The JSH Reporter Summer 2015 | Page 31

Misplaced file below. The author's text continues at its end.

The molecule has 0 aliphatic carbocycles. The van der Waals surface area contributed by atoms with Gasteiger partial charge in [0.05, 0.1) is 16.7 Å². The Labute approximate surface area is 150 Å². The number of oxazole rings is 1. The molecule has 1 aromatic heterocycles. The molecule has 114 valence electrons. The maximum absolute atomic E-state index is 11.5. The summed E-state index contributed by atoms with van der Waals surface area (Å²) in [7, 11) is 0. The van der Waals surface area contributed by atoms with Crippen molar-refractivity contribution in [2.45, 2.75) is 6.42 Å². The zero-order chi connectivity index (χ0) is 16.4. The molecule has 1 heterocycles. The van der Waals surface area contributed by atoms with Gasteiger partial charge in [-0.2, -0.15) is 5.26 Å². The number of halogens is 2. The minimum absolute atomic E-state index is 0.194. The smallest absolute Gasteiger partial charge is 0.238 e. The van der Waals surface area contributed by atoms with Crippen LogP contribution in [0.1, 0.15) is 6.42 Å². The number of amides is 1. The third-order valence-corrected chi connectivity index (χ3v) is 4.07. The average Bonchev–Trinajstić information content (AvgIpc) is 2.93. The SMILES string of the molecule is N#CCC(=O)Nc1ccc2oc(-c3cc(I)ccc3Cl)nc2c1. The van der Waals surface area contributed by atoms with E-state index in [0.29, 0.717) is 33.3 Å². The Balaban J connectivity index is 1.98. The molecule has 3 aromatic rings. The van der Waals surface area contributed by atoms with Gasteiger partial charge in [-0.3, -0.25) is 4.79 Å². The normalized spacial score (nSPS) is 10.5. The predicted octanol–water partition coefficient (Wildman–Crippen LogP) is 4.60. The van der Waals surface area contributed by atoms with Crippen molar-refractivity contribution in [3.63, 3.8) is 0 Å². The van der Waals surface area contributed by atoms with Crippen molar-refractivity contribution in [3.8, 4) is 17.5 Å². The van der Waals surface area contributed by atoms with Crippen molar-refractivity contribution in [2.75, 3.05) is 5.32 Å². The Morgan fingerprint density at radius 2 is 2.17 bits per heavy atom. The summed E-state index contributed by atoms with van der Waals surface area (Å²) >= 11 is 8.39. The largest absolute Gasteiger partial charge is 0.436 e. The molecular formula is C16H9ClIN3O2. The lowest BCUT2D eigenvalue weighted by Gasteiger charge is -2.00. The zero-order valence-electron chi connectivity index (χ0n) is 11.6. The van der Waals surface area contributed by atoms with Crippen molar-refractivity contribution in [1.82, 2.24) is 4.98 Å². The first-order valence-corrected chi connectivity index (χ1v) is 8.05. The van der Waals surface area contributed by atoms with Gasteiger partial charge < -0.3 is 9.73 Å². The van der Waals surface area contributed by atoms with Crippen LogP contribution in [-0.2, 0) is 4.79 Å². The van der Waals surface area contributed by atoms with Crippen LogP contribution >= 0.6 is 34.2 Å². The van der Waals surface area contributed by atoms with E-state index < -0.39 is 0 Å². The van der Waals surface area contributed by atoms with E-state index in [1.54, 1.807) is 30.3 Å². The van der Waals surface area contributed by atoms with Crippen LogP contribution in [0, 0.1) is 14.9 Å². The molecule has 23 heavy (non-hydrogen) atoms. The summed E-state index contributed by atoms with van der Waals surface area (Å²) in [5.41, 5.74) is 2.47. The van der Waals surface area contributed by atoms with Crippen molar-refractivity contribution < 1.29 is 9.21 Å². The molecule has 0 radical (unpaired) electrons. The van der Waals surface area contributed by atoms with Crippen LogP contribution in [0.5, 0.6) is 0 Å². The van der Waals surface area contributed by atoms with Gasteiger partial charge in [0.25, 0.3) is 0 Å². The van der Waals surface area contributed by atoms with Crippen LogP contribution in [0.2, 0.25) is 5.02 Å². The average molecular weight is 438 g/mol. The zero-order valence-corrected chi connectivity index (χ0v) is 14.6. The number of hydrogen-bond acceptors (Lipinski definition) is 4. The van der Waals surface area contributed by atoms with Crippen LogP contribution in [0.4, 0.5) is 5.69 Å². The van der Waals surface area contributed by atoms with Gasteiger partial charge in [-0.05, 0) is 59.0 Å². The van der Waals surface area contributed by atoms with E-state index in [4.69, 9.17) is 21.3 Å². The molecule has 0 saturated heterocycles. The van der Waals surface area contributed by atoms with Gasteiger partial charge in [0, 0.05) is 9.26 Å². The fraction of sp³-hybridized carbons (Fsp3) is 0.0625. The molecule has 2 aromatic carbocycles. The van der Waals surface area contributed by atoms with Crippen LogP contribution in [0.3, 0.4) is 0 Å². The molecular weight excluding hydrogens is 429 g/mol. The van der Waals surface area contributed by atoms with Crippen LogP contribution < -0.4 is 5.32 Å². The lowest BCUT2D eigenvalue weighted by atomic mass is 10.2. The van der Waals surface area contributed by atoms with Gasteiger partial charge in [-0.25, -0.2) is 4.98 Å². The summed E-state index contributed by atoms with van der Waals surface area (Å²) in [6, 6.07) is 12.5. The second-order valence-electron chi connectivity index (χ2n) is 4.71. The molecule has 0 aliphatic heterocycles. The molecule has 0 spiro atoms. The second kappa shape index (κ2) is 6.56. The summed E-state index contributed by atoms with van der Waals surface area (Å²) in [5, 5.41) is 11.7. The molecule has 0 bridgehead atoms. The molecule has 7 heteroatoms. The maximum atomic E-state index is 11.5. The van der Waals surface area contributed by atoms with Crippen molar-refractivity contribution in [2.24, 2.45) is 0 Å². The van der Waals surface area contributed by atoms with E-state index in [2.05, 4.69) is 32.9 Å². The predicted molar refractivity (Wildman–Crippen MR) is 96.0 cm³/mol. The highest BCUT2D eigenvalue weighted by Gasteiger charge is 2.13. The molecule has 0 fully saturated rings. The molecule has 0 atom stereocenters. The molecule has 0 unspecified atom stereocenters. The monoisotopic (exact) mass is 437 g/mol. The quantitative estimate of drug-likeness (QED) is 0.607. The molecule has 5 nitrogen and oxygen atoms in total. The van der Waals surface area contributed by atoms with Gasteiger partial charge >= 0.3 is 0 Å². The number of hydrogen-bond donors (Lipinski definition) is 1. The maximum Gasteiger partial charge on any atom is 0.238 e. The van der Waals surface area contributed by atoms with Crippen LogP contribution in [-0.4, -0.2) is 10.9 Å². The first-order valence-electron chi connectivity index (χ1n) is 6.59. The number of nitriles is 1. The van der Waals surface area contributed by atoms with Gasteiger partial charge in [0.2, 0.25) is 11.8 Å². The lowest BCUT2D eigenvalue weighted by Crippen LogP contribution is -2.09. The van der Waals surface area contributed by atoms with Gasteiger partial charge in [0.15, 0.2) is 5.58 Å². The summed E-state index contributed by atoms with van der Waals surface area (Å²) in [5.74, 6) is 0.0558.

BADFAITHARTICLE 031 6. Savings Try to make the underwriting department look good by underpaying claims or making low-ball offers to improve the loss ratio of the Company. The CEO will be impressed and give you a big raise and stock options. 5. Surprise Don’t inquire as to the experience of defense counsel. I mean, we all started somewhere. It’s much more fun to find out after an adverse result that the attorney for the insured never tried this type of case before. 4. Bias Make it appear that the insurance company is looking for a way not to pay the claim. Later you can convince the jury that it was just a coincidence that everything you highlighted or underlined in the file was adverse to the insured’s interest. 3. Prejudgment (see also bias) This one is so good I had to bring it up again. Investigations will go quicker and you will save time if you first come up with a theory and then do only the investigation necessary to support your theory (i.e., fire = arson). 2. Reservation of Rights Do it early and often. More is better. The longer you can string cite provisions of the policy, the stronger your basis for denial. Damron and Morris agreements should not be what if the insured stipulates to a $1 million judgment on a $15,000 policy?! 1. Delay Everyone knows that if you wear down the insured you pay less on the claim. The jury will not hold it against you in a bad faith trial. They simply see this as a game. Call the insured at lunchtime. Call them at home when you know they are at work. Whenever possible, mail letters. This gives you additional time which will help in accomplishing the objectives set forth in number 6 above. I hope you enjoyed my attempt to put a little humor into reminding us all what obligations exist in complying with the duties of good faith and fair dealing. Although rephrased to be funny, all of these scenarios are taken from actual cases. Needless to say, such conduct can produce significant hurdles in defending a bad faith case. It can also prove to be detrimental to an adjuster’s health and overall longevity. JSH RESOURCE ALERT! JSH Law and Case Alerts The JSH Law and Case Alerts are periodic publications that provide reviews of recent court decisions. In order to provide these Alerts to our clients in a more timely manner, we have recently changed how our Alerts are distributed. Rather than saving them all for a singular monthly distribution, we are now publishing Law and Case Alerts individually, within 48 hours of the case’s original publication date. These are sent to our clients via email, posted to our website and distributed via social media. To be added to our email distribution list, please send an email to [email protected]. Archives of past Law Alerts are available at and Reference Guide to AZ Law Our JSH Reference Guide to Arizona Law is published each year and is